NEWS – Living At Ground Zero In The Age Of Trump

LET THEmushaboom

It’s ungenerous, I know, but I have to admit it – when I see some rancher or suburbanite from Sheboygan on television saying that we need to restrict arabs from emigrating here because of the risk of terrorism, I want to laugh out loud. Do they think some muftied villain is hiding in the Tora Bora Mountains scheming to blow up the mall? Then I get angry.  The risk they’re identifying to rationalize their prejudice? That’s my risk, not theirs. I live in downtown Manhattan. How dare they appropriate me as hostage to their hatefulness? Let them worry about their fellow gentiles with semi-automatic weapons who are much more likely to pull the trigger on them.

I don’t literally live at ground zero. I live on West 9th Street, less than two miles from the 9/11 Memorial and I was certainly affected in 2001 although, tanx god, I didn’t know anyone who died. In the last 15 years, though, I’ve met family, spouses and children of victims.

There’s not much I can add to the canon on that day except my personal story. I was at my office, preparing to close a refinance with Paul Wood at Bleakley Platt located at 30 Wall Street which is about four blocks from the towers. When I heard about the first plane hitting, I called Paul and said I might be late depending on the subways. Everyone in the office was watching a three inch black and white television when the second plane hit. Paul called and said burning ash was coming in through the windows.

I bungeed two briefcases of current files and my laptop to a wagon and walked against the current from Park and 54th to 24th and the East River, the United Nations International School, picked up ten year old Samara and walked to 9th Street where we more or less stayed for the next three days.

There are no great observations I can make that haven’t been made by others except, perhaps, to note the vast difference between reactions above and below 14th Street and Union Square. Downtown was quiet. No cars were around. Flyers with photos of the missing were posted on the wall of the good magazine store on 10th Street (now a superfluous Verizon outlet) and at the park. Downtown was solemn. We grieved. Uptown was angry, vengeful. The streets were chaotic. All the talk was of what to do next. Downtown was a funeral; uptown was a wake.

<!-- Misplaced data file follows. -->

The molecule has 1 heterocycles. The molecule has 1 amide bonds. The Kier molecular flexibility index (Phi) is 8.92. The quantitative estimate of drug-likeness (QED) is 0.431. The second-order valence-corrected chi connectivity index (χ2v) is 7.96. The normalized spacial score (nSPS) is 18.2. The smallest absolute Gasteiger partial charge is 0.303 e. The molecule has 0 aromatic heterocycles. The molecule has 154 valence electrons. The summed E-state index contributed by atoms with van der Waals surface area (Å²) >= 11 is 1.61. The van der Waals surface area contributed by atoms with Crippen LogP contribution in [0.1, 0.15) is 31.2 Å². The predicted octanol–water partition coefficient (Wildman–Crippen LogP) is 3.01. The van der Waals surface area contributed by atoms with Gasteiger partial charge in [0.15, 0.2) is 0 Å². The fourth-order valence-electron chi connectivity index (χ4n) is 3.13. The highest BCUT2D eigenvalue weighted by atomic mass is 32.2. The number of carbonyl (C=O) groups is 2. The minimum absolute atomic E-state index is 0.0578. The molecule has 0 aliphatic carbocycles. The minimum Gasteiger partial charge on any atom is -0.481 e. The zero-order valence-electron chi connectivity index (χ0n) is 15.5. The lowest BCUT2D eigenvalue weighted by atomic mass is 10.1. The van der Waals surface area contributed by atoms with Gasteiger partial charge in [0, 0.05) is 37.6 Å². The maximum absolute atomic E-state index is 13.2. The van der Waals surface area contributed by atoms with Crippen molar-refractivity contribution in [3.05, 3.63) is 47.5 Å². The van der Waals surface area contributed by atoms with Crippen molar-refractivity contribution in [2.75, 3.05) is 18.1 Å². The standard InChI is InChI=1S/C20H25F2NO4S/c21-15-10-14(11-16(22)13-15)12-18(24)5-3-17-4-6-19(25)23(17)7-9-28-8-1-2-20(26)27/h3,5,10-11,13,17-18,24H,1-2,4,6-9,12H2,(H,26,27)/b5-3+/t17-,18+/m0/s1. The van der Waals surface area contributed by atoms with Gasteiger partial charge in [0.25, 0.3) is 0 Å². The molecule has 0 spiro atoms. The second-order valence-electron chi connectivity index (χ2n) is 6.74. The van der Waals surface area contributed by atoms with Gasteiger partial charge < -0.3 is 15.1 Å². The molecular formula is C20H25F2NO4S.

world-trade-center.jpgThere aren’t too many visual reminders of the event remaining except for all of the unnecessary and inconvenient security desks in the lobby of every office building (a bit of Sheboyganism there). WTC One is a skyline building and there is the Memorial. There are still construction cranes working at the site but there are construction cranes every third block in Manhattan these days. One might be tempted to say New York City has healed from 9/11.

Except it hasn’t. We’ve all known all along that it hasn’t gone away. Rather we’ve made a choice, all us city kids and the ambitious people and the queers and the artists and the financial wizards and the writers and all the square pegs who gather from all over the world to live in the only place we imagine we can have the freedom to be ourselves and to find like-minded souls. We’re saying, “yeah, I know, but there’s nothing else we can do. There’s nothing else we want to do.”